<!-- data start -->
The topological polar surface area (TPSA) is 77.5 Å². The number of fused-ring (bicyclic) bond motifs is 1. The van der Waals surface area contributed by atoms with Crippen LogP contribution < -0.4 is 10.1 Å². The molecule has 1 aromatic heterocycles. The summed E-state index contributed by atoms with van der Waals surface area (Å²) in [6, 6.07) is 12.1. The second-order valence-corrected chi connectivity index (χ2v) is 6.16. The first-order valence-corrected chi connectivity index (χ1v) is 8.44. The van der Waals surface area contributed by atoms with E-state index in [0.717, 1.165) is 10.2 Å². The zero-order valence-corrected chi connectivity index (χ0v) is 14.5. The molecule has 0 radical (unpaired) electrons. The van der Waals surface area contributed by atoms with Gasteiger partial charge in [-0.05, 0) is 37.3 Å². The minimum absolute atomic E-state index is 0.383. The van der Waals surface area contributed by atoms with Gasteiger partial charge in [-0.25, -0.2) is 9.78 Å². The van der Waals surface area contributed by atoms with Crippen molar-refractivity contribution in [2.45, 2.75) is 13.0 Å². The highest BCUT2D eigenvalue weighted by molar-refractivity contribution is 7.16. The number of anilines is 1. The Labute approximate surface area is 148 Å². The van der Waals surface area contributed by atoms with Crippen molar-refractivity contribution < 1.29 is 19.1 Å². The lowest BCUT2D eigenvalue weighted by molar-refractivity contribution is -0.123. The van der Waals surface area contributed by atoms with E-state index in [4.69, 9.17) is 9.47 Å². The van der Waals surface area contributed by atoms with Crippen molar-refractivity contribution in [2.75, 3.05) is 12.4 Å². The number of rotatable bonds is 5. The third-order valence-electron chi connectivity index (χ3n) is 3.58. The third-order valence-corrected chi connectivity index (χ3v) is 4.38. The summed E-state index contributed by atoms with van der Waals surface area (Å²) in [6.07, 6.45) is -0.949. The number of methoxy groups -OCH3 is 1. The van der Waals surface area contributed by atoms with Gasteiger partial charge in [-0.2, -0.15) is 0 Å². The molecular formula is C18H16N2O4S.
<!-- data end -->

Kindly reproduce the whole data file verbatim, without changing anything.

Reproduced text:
The topological polar surface area (TPSA) is 77.5 Å². The number of fused-ring (bicyclic) bond motifs is 1. The van der Waals surface area contributed by atoms with Crippen LogP contribution < -0.4 is 10.1 Å². The molecule has 1 aromatic heterocycles. The summed E-state index contributed by atoms with van der Waals surface area (Å²) in [6, 6.07) is 12.1. The second-order valence-corrected chi connectivity index (χ2v) is 6.16. The first-order valence-corrected chi connectivity index (χ1v) is 8.44. The van der Waals surface area contributed by atoms with E-state index in [0.717, 1.165) is 10.2 Å². The zero-order valence-corrected chi connectivity index (χ0v) is 14.5. The molecule has 0 radical (unpaired) electrons. The van der Waals surface area contributed by atoms with Gasteiger partial charge in [-0.05, 0) is 37.3 Å². The minimum absolute atomic E-state index is 0.383. The van der Waals surface area contributed by atoms with Gasteiger partial charge in [-0.25, -0.2) is 9.78 Å². The van der Waals surface area contributed by atoms with Crippen molar-refractivity contribution in [2.45, 2.75) is 13.0 Å². The highest BCUT2D eigenvalue weighted by molar-refractivity contribution is 7.16. The number of anilines is 1. The Labute approximate surface area is 148 Å². The van der Waals surface area contributed by atoms with Crippen molar-refractivity contribution < 1.29 is 19.1 Å². The lowest BCUT2D eigenvalue weighted by molar-refractivity contribution is -0.123. The van der Waals surface area contributed by atoms with E-state index in [4.69, 9.17) is 9.47 Å². The van der Waals surface area contributed by atoms with Crippen molar-refractivity contribution in [2.75, 3.05) is 12.4 Å². The number of rotatable bonds is 5. The third-order valence-electron chi connectivity index (χ3n) is 3.58. The third-order valence-corrected chi connectivity index (χ3v) is 4.38. The summed E-state index contributed by atoms with van der Waals surface area (Å²) in [6.07, 6.45) is -0.949. The number of methoxy groups -OCH3 is 1. The van der Waals surface area contributed by atoms with Gasteiger partial charge in [-0.2, -0.15) is 0 Å². The molecular formula is C18H16N2O4S.